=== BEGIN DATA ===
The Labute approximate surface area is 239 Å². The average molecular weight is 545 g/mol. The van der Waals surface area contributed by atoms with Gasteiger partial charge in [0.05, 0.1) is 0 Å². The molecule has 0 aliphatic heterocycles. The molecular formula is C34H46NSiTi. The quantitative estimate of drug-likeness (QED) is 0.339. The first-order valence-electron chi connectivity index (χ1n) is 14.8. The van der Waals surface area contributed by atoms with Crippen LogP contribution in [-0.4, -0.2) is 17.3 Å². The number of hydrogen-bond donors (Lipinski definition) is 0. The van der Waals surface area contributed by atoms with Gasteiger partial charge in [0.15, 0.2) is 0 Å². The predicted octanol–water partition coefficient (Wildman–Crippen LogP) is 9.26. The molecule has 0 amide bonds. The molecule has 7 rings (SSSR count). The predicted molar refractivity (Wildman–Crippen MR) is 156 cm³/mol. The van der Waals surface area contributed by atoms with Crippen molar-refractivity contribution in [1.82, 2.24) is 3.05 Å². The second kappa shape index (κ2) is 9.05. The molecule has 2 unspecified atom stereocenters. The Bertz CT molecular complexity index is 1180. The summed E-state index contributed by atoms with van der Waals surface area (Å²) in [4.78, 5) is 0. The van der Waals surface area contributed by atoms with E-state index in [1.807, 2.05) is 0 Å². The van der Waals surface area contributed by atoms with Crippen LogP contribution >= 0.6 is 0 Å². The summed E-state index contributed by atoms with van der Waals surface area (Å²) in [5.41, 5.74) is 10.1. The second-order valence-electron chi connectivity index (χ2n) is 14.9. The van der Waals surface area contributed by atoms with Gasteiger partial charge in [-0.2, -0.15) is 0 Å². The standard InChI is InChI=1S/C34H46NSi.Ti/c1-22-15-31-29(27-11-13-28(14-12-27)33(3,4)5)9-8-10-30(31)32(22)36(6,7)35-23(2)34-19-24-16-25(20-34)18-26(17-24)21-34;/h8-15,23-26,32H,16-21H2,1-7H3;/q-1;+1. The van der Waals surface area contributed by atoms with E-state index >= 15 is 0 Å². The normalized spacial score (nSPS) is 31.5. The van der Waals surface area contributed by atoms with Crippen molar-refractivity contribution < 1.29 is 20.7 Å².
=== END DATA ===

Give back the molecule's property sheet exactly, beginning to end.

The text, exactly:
The Labute approximate surface area is 239 Å². The average molecular weight is 545 g/mol. The van der Waals surface area contributed by atoms with Gasteiger partial charge in [0.05, 0.1) is 0 Å². The molecule has 0 aliphatic heterocycles. The molecular formula is C34H46NSiTi. The quantitative estimate of drug-likeness (QED) is 0.339. The first-order valence-electron chi connectivity index (χ1n) is 14.8. The van der Waals surface area contributed by atoms with Crippen LogP contribution in [-0.4, -0.2) is 17.3 Å². The number of hydrogen-bond donors (Lipinski definition) is 0. The van der Waals surface area contributed by atoms with Gasteiger partial charge in [0.15, 0.2) is 0 Å². The predicted octanol–water partition coefficient (Wildman–Crippen LogP) is 9.26. The molecule has 0 amide bonds. The molecule has 7 rings (SSSR count). The predicted molar refractivity (Wildman–Crippen MR) is 156 cm³/mol. The van der Waals surface area contributed by atoms with Crippen molar-refractivity contribution in [1.82, 2.24) is 3.05 Å². The second kappa shape index (κ2) is 9.05. The molecule has 2 unspecified atom stereocenters. The Bertz CT molecular complexity index is 1180. The summed E-state index contributed by atoms with van der Waals surface area (Å²) in [4.78, 5) is 0. The van der Waals surface area contributed by atoms with E-state index in [1.807, 2.05) is 0 Å². The van der Waals surface area contributed by atoms with Crippen LogP contribution >= 0.6 is 0 Å². The summed E-state index contributed by atoms with van der Waals surface area (Å²) in [5.41, 5.74) is 10.1. The second-order valence-electron chi connectivity index (χ2n) is 14.9. The van der Waals surface area contributed by atoms with Gasteiger partial charge in [-0.2, -0.15) is 0 Å². The standard InChI is InChI=1S/C34H46NSi.Ti/c1-22-15-31-29(27-11-13-28(14-12-27)33(3,4)5)9-8-10-30(31)32(22)36(6,7)35-23(2)34-19-24-16-25(20-34)18-26(17-24)21-34;/h8-15,23-26,32H,16-21H2,1-7H3;/q-1;+1. The van der Waals surface area contributed by atoms with E-state index >= 15 is 0 Å². The normalized spacial score (nSPS) is 31.5. The van der Waals surface area contributed by atoms with Crippen molar-refractivity contribution < 1.29 is 20.7 Å².